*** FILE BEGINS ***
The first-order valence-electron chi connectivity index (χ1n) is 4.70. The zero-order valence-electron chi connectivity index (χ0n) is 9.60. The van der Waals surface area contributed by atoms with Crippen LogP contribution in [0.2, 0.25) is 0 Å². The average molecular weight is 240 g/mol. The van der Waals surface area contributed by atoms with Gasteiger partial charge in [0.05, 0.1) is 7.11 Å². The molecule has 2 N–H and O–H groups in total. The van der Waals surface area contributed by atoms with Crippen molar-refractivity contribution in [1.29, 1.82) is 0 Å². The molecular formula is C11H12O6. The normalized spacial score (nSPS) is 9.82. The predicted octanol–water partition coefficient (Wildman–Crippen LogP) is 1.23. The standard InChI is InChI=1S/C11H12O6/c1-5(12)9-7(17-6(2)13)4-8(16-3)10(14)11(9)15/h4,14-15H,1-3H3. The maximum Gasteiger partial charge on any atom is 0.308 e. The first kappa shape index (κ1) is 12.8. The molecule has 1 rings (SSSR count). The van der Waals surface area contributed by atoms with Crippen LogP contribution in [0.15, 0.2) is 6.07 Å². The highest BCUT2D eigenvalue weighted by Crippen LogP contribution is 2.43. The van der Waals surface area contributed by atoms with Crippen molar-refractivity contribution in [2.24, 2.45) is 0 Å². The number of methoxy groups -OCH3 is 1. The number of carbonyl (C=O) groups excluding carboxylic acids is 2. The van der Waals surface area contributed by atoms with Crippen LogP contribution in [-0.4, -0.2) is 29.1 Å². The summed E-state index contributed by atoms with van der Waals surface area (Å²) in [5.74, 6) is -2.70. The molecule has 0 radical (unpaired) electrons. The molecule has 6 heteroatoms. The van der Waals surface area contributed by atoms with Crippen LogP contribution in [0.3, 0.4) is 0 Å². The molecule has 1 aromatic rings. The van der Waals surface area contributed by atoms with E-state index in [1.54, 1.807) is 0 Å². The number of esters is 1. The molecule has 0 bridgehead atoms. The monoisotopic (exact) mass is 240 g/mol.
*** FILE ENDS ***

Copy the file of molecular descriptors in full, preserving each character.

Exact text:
The first-order valence-electron chi connectivity index (χ1n) is 4.70. The zero-order valence-electron chi connectivity index (χ0n) is 9.60. The van der Waals surface area contributed by atoms with Crippen LogP contribution in [0.2, 0.25) is 0 Å². The average molecular weight is 240 g/mol. The van der Waals surface area contributed by atoms with Gasteiger partial charge in [0.05, 0.1) is 7.11 Å². The molecule has 2 N–H and O–H groups in total. The van der Waals surface area contributed by atoms with Crippen molar-refractivity contribution in [1.29, 1.82) is 0 Å². The molecular formula is C11H12O6. The normalized spacial score (nSPS) is 9.82. The predicted octanol–water partition coefficient (Wildman–Crippen LogP) is 1.23. The standard InChI is InChI=1S/C11H12O6/c1-5(12)9-7(17-6(2)13)4-8(16-3)10(14)11(9)15/h4,14-15H,1-3H3. The maximum Gasteiger partial charge on any atom is 0.308 e. The first kappa shape index (κ1) is 12.8. The molecule has 1 rings (SSSR count). The van der Waals surface area contributed by atoms with Crippen LogP contribution in [0.15, 0.2) is 6.07 Å². The highest BCUT2D eigenvalue weighted by Crippen LogP contribution is 2.43. The van der Waals surface area contributed by atoms with Crippen molar-refractivity contribution in [2.24, 2.45) is 0 Å². The number of methoxy groups -OCH3 is 1. The number of carbonyl (C=O) groups excluding carboxylic acids is 2. The van der Waals surface area contributed by atoms with Crippen LogP contribution in [-0.4, -0.2) is 29.1 Å². The summed E-state index contributed by atoms with van der Waals surface area (Å²) in [5.74, 6) is -2.70. The molecule has 0 radical (unpaired) electrons. The molecule has 6 heteroatoms. The van der Waals surface area contributed by atoms with Crippen LogP contribution in [0.3, 0.4) is 0 Å². The molecule has 1 aromatic rings. The van der Waals surface area contributed by atoms with E-state index in [1.54, 1.807) is 0 Å². The number of esters is 1. The molecule has 0 bridgehead atoms. The monoisotopic (exact) mass is 240 g/mol.